AbstractBy 1994, Health Psychology had been established as a discipline, and defined by Marie Johnston as the scientific study of the psychological processes and behaviour in health, illness and health care. Health Psychology, so far, has mainly related to the adult population, although increasing attention is now being paid to both pediatric and broadly-based child health psychology. It is noteworthy that attention devoted to pediatric and child health psychology has increased dramatically, but the great majority of published work refers to the child and not to the preterm neonate; yet being preterm means being born early, and sometimes too small, and is a stressful life event. In the field of Medicine, Neonatology has appeared as a sub-discipline, and both investigates and cares for at-risk babies, including risk for developmental disabilities. The time is consequently opportune for psychology to make an effective contribution to both the theory and care of the preterm neonate, viewed as a unique, emergent, coactional and hierarchical human being. The formal framework for this is Neonatal Health Psychology (NNHP), which is defined in the article as 'the scientific study of biopsychosocial and behavioural processes in health, illness, and health care of the preterm (and fullterm) neonate during his/her first 28 days of life, and the relationship of such processes with later outcome.' Early work in this category has shown that NNHP has profound interdisciplinary connotations, not least because of the diverse ways in which information has to be derived from the non-verbal neonates. The pathways and scope of NNHP are identified, and many examples of work with preterm neonates are summarised in the article. In making the case for the professional formalization of NNHP, descriptions are given of Neonatal Assessments and very-early interventions; the interdisciplinary character of much of the early work is shown to have been essential. Indication of theoretical frameworks for NNHP is given.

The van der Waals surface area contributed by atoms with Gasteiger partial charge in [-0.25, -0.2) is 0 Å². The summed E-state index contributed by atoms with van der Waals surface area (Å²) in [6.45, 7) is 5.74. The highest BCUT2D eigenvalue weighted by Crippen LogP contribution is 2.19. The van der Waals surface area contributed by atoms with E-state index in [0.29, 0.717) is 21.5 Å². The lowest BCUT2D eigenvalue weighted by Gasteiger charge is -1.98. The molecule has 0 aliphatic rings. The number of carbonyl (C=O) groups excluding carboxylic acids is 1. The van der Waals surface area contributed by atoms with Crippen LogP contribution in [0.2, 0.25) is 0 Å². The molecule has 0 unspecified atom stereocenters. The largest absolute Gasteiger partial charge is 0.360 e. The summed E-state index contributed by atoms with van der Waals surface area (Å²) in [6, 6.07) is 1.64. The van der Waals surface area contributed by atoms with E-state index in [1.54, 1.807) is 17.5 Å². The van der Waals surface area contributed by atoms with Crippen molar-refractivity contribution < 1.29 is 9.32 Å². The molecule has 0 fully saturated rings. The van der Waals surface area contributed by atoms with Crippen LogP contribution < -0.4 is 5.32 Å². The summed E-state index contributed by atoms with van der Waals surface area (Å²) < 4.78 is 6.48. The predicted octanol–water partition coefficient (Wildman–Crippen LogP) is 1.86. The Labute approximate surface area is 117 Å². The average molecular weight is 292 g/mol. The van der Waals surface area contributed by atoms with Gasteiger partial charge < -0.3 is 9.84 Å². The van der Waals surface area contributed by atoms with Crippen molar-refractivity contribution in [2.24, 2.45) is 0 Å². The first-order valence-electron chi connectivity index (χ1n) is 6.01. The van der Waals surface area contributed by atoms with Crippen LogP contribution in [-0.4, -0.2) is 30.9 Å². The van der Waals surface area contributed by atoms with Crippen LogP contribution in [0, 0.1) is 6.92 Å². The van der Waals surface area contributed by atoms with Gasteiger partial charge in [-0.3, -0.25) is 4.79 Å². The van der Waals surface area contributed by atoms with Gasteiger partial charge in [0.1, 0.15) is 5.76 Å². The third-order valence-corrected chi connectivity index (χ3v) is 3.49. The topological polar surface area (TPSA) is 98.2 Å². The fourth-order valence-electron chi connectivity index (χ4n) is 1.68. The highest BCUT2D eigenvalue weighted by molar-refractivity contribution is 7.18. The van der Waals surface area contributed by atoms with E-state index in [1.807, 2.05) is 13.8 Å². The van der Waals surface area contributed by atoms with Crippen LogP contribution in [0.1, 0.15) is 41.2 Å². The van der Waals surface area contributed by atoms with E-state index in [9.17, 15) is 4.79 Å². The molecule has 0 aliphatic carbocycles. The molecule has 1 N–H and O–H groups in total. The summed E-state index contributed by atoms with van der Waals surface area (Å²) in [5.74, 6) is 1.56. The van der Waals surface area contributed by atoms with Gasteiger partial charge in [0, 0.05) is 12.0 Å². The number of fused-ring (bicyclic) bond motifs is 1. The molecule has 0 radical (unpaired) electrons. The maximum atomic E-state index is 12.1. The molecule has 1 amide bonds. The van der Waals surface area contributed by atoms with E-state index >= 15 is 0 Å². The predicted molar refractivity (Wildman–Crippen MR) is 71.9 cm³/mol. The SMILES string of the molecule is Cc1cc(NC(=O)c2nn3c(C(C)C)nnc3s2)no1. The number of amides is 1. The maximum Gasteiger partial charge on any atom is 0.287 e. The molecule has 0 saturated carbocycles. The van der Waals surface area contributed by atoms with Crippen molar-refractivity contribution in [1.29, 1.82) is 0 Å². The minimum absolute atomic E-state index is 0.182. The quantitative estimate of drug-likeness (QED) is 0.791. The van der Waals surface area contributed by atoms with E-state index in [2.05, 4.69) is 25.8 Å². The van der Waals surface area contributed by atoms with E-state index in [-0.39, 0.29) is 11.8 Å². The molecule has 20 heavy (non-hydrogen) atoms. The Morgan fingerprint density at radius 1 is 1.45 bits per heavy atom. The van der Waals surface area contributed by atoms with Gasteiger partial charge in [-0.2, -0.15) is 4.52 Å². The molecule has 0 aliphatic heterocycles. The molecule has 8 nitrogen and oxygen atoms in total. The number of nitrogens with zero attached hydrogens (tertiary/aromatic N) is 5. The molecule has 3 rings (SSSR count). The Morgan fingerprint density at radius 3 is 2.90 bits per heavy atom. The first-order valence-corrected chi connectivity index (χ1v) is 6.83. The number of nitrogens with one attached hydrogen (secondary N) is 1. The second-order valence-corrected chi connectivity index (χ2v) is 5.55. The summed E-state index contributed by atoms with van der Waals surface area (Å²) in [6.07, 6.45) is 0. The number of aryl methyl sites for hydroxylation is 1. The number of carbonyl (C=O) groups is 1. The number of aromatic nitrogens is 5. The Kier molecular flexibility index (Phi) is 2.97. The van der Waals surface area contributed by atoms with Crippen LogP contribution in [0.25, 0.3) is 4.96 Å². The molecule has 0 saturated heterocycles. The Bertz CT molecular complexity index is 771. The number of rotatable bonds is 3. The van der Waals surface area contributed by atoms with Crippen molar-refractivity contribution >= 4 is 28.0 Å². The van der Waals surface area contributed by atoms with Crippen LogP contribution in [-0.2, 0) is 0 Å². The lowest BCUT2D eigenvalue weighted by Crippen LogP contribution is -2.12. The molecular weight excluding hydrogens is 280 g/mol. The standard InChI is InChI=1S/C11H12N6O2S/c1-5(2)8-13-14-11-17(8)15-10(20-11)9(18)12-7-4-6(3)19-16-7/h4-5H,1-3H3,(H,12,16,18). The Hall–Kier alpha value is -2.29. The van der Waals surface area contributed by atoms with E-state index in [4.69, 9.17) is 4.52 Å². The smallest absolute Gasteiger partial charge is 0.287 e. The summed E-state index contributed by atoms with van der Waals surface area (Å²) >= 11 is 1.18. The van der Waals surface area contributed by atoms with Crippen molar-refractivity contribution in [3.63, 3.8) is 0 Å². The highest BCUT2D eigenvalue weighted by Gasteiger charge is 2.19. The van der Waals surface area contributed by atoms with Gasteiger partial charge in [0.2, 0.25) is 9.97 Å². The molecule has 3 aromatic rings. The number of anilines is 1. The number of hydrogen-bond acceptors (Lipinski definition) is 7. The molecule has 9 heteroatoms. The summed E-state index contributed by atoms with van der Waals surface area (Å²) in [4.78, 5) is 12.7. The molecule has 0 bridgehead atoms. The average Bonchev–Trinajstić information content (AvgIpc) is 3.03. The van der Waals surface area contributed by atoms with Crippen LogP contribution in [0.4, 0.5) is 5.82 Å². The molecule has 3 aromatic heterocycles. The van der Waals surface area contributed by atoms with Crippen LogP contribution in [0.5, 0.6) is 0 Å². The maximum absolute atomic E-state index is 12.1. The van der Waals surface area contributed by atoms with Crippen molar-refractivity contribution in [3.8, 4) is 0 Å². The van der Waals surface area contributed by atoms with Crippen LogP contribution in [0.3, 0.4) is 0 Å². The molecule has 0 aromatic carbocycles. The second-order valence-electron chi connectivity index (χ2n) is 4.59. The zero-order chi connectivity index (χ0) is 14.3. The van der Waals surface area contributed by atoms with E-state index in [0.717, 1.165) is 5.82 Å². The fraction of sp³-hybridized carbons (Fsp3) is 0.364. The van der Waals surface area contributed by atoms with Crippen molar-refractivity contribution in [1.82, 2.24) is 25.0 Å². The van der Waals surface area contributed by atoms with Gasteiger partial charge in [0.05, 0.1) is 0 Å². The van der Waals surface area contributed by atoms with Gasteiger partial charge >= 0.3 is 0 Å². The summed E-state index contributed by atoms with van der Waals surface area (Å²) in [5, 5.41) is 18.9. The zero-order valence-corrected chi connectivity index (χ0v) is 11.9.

CitationNeuroendocrinology Letters, 25(Suppl.1): 9-34
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